#python #list-like-objects #code #coding #lists #hackernoon-top-story #python-programming-lists #good-company

Samanta  Moore

Samanta Moore

1621137960

Guidelines for Java Code Reviews

Get a jump-start on your next code review session with this list.

Having another pair of eyes scan your code is always useful and helps you spot mistakes before you break production. You need not be an expert to review someone’s code. Some experience with the programming language and a review checklist should help you get started. We’ve put together a list of things you should keep in mind when you’re reviewing Java code. Read on!

1. Follow Java Code Conventions

2. Replace Imperative Code With Lambdas and Streams

3. Beware of the NullPointerException

4. Directly Assigning References From Client Code to a Field

5. Handle Exceptions With Care

#java #code quality #java tutorial #code analysis #code reviews #code review tips #code analysis tools #java tutorial for beginners #java code review

Houston  Sipes

Houston Sipes

1604088000

How to Find the Stinky Parts of Your Code (Part II)

There are more code smells. Let’s keep changing the aromas. We see several symptoms and situations that make us doubt the quality of our development. Let’s look at some possible solutions.

Most of these smells are just hints of something that might be wrong. They are not rigid rules.

This is part II. Part I can be found here.

Code Smell 06 - Too Clever Programmer

The code is difficult to read, there are tricky with names without semantics. Sometimes using language’s accidental complexity.

_Image Source: NeONBRAND on _Unsplash

Problems

  • Readability
  • Maintainability
  • Code Quality
  • Premature Optimization

Solutions

  1. Refactor the code
  2. Use better names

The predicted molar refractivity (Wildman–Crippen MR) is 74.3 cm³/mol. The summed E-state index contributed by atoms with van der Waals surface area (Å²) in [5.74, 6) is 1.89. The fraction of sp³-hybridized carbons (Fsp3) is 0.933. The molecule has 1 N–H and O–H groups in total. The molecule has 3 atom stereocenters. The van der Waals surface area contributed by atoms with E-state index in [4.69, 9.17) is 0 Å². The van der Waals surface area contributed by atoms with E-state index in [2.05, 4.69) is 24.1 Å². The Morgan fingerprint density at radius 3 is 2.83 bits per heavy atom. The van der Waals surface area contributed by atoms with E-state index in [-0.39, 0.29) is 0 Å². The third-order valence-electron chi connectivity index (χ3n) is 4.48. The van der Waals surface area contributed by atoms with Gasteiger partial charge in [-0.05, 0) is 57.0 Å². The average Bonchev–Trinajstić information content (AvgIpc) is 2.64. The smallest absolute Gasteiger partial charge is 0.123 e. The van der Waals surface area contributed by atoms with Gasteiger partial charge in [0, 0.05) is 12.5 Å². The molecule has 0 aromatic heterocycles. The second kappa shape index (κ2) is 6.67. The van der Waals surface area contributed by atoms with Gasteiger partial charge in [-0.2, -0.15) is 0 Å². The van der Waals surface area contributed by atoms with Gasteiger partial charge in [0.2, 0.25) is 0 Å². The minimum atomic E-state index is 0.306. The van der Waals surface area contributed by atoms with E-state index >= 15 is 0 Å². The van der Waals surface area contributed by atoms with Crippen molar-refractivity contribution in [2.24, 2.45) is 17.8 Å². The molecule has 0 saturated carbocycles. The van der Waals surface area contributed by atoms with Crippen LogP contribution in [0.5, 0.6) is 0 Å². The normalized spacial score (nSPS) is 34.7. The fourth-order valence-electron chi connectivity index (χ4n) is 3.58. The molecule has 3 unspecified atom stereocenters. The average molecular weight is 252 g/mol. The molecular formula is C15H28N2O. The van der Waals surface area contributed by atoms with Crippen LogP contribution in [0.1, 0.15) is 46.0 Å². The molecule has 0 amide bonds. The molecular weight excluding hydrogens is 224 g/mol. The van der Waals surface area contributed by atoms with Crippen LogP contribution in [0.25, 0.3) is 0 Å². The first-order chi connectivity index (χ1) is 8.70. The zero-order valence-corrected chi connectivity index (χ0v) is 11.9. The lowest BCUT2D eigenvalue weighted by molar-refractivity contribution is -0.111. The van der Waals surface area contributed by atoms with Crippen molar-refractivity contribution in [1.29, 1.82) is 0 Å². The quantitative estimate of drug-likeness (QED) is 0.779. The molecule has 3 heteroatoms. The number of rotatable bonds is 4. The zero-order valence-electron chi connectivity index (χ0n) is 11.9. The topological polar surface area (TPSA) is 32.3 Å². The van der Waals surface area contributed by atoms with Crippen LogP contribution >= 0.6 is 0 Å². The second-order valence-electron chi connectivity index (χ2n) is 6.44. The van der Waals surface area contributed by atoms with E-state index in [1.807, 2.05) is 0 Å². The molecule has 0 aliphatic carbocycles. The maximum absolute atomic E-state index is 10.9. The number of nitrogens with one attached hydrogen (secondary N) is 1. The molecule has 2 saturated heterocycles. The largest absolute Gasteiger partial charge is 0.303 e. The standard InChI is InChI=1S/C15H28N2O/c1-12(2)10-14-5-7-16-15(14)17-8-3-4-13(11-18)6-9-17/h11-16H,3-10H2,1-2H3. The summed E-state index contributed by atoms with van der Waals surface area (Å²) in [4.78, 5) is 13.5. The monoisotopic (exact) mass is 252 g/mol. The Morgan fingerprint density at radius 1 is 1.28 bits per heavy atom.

Examples

  • Optimized loops

Exceptions

  • Optimized code for low-level operations.

Sample Code

Wrong

function primeFactors(n){
	  var f = [],  i = 0, d = 2;  

	  for (i = 0; n >= 2; ) {
	     if(n % d == 0){
	       f[i++]=(d); 
	       n /= d;
	    }
	    else{
	      d++;
	    }     
	  }
	  return f;
	}

Right

function primeFactors(numberToFactor){
	  var factors = [], 
	      divisor = 2,
	      remainder = numberToFactor;

	  while(remainder>=2){
	    if(remainder % divisor === 0){
	       factors.push(divisor); 
	       remainder = remainder/ divisor;
	    }
	    else{
	      divisor++;
	    }     
	  }
	  return factors;
	}

Detection

Automatic detection is possible in some languages. Watch some warnings related to complexity, bad names, post increment variables, etc.

#pixel-face #code-smells #clean-code #stinky-code-parts #refactor-legacy-code #refactoring #stinky-code #common-code-smells

Tyrique  Littel

Tyrique Littel

1601046000

Spring Boot — Mapping HTTP Response Status Codes to Custom Error Pages

In the video below, we take a closer look at Spring Boot mapping HTTP response status codes to custom error pages. Let’s get started!

#java #spring boot #http #http response status codes